The Failure of ‘Latinx’

Latino leaders and immigration reform supporters gather at the University of Colorado to launch “My Country, My Vote,” a 12-month voter registration campaign to mobilize Colorado’s Latino, immigrant and allied voters, October 28, 2015. (Evan Semon/Reuters)
The vast majority of Latinos dislike the term and have zero interest in being used as pawns by progressives in the culture war.

NRPLUS MEMBER ARTICLE W hat the progressive culture elite wants, it usually gets. Single-sex bathrooms changing overnight to all-gender or non-gender bathrooms? Done. Illegal immigrants becoming known as “undocumented persons”? But of course.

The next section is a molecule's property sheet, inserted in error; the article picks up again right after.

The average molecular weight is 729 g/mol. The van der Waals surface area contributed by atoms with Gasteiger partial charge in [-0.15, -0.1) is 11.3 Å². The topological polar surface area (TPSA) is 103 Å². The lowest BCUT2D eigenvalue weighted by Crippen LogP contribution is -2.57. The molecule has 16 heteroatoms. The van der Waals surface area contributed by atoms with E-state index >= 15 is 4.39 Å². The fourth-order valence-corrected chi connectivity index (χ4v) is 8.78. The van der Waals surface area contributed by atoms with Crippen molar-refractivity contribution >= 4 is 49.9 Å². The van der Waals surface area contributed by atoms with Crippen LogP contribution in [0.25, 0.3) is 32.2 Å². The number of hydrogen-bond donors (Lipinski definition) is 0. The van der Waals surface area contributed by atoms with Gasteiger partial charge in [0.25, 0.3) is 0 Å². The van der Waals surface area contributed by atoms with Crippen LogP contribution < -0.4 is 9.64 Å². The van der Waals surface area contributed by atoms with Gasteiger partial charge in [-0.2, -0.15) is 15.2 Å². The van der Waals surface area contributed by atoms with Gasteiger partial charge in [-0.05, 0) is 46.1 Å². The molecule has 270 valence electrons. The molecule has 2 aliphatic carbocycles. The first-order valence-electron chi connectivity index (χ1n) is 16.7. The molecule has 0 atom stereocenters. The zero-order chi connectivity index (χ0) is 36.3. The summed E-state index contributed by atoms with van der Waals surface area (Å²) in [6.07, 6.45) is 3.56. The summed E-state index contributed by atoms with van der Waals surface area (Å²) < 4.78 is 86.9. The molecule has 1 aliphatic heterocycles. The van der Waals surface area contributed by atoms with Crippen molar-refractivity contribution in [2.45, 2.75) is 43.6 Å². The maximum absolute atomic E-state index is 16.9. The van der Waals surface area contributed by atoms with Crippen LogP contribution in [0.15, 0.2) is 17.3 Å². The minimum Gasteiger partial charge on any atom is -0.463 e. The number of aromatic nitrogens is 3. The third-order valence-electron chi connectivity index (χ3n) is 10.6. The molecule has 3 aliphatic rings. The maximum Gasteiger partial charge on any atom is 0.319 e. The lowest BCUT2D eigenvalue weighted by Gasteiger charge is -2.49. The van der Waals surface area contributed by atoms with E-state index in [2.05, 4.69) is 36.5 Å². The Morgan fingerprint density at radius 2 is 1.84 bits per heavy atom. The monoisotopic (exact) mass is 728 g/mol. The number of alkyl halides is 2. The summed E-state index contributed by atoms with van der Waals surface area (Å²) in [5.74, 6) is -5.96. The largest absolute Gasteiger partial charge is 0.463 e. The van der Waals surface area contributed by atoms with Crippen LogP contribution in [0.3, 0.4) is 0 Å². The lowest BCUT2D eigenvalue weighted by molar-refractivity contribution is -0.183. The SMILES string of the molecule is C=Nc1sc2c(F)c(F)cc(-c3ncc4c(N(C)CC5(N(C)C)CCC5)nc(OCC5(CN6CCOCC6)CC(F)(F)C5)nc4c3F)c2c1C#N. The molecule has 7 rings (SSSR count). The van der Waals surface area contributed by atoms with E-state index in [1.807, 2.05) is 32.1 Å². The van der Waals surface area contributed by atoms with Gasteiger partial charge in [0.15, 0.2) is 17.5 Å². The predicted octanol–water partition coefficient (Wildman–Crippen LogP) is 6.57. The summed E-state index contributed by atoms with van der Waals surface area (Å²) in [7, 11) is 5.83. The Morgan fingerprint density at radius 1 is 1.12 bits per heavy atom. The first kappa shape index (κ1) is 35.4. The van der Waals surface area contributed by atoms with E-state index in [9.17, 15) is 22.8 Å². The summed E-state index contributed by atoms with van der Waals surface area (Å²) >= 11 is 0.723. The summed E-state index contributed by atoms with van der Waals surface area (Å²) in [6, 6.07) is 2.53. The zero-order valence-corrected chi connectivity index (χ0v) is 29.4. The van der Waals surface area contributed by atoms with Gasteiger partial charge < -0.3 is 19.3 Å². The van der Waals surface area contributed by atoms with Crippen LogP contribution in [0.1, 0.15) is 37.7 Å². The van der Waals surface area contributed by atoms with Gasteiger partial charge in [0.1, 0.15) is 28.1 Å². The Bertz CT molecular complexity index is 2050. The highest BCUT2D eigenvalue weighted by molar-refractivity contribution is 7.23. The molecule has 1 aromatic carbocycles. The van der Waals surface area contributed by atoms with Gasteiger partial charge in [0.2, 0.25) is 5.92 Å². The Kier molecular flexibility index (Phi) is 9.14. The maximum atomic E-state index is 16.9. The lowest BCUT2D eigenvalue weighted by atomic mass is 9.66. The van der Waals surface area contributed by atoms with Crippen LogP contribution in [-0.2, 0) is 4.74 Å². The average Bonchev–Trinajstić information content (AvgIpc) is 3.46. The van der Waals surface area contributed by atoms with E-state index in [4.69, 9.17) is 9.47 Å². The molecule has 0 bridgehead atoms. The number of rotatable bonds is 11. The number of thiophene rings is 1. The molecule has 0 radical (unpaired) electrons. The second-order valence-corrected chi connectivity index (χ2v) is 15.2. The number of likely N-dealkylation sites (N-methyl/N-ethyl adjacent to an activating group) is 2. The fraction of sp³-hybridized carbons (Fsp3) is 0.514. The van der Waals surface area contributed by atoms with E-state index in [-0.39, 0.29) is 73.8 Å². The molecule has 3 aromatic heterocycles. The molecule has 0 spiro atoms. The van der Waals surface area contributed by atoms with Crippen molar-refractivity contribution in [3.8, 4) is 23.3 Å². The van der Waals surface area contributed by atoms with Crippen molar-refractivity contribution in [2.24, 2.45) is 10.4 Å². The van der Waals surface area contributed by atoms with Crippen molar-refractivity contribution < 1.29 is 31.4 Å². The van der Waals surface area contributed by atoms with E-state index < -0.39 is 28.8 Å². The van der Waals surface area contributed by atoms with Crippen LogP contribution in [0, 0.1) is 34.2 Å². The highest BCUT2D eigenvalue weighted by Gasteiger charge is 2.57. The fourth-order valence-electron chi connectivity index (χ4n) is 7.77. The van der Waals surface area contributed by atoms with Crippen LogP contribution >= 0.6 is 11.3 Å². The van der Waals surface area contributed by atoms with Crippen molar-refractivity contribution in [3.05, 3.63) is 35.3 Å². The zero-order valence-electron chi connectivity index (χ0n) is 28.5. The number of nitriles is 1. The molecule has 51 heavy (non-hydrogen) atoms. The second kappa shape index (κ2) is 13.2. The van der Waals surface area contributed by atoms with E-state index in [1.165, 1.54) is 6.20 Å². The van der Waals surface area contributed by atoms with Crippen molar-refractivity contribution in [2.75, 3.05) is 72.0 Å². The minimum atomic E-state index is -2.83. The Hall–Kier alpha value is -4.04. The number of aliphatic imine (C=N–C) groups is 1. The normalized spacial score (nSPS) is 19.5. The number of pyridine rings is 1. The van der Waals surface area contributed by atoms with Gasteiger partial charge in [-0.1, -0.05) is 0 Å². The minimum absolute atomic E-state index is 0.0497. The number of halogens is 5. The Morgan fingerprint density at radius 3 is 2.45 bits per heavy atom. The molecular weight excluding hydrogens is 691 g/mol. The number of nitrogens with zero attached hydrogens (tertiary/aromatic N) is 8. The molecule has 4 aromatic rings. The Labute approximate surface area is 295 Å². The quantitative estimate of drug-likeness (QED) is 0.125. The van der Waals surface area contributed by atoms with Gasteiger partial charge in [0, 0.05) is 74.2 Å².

So when it was decided in the precincts of fashionable opinion that the term “Latino” would be retired in favor of “Latinx,” one could have been forgiven for thinking that this hideous neologism would, like so much else in American life, go from a fringe cause to mainstream soon enough.

But a funny thing happened on the way to the Latinx ascendancy — Latinos have rejected the term, at the same time that

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